As the “pink sheep of the family”, Boy George always had a sense of “being different” as he grew up in south London. Being from an Irish family only compounded this at a time when Northern Ireland’s Troubles were at their height.
Yet as George explains at the start of his episode of Who Do You Think You Are?, he knows surprisingly little about his family in Ireland, although he does know that his grandmother, Bridget, was “found wandering” the streets of Dublin as a child. He also knows that someone in his family was hanged at the same time as the famous Irish freedom fighter, Kevin Barry. “I think there will be a lot of sadness, a lot of mascara running,” says George.
After a visit to his mother, Dinah, George heads for Dublin. Here, he discovers that rather than “wandering”, his grandmother was picked up close to her home by the NSPCC, whose officers at that time were criticised for being overly zealous and were known locally as “the cruelty men”.
Whatever the specific reasons for Bridget being taken from her tenement-dwelling parents, she spent much of her childhood in Goldenbridge Convent Industrial School, between the years of 1919 and 1929. It was a tough upbringing in line with Bridget’s memories of children being made to wear damp sheets as punishment for bed-wetting, but the “ambitious and painstaking” little girl made it through. “She was a survivor,” realises George.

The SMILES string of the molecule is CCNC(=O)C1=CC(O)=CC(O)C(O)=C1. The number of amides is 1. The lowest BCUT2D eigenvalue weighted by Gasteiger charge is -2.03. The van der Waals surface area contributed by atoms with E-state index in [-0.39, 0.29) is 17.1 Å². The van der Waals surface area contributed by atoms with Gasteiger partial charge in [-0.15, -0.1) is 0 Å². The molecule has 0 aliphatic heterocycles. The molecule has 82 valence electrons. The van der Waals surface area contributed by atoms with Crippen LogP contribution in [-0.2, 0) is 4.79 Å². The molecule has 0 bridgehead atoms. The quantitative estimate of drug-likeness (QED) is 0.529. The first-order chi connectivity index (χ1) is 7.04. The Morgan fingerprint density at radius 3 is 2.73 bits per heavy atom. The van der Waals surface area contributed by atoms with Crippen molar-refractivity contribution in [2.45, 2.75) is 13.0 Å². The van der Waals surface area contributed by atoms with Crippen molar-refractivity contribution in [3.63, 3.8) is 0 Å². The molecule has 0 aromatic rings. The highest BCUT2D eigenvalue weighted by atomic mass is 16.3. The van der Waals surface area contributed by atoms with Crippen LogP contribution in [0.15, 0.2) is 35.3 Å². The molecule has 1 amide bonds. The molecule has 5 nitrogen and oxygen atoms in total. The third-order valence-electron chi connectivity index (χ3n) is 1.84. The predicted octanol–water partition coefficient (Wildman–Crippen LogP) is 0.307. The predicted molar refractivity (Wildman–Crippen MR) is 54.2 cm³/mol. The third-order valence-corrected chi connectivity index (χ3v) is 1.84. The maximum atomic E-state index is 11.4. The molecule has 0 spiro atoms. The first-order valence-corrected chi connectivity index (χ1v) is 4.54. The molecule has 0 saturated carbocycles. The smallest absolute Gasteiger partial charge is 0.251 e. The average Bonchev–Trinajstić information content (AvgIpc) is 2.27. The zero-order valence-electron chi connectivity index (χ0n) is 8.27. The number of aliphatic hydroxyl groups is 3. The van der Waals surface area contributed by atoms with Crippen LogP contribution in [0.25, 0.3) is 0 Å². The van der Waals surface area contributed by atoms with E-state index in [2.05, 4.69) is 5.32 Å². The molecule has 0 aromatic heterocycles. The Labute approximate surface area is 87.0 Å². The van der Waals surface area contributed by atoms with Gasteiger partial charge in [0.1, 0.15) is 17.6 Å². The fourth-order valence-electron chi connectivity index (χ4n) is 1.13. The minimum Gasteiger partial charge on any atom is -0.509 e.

Next, George turns his attention to the family connection to Kevin Barry, a name George first heard on an LP of Irish rebel songs as a child. Visiting his aunt, Phyllis, he learns that his great grandfather, Richard, was a British soldier, which doesn’t seem to tally with a story of Irish republicanism. In fact, many working-class Irish men joined the military.
Also, before she married Richard, George’s great grandmother, Molly, had been married to his brother. Her daughter from this marriage, Annie, married a republican, Thomas Bryan. In 1917, Thomas was arrested for taking part in a drill of the Irish Volunteers, a precursor to the IRA. In 1920, during the Irish war of independence, he was again arrested – and in 1921 he was convicted of high treason.
“I don’t mind death in any form,” he wrote from his prison cell, but worried about the impact on his “dear little wife”. On 14 March 1921, Thomas was executed, his body placed in an umarked grave.
When Thomas was arrested, Annie was pregnant, but the couple’s son didn’t survive beyond a day and predeceased his father. Widow Annie, George’s great aunt, died in 1930. In 2001, the body of Thomas Bryan, one of the so-called ‘Forgotten Ten’, was exhumed and reburied with full military honours. The story is “like a really sad song” – one that now means so much more to George as he joins Irish band Lankum to perform the rebel song he remembers from childhood, ‘Kevin Barry’.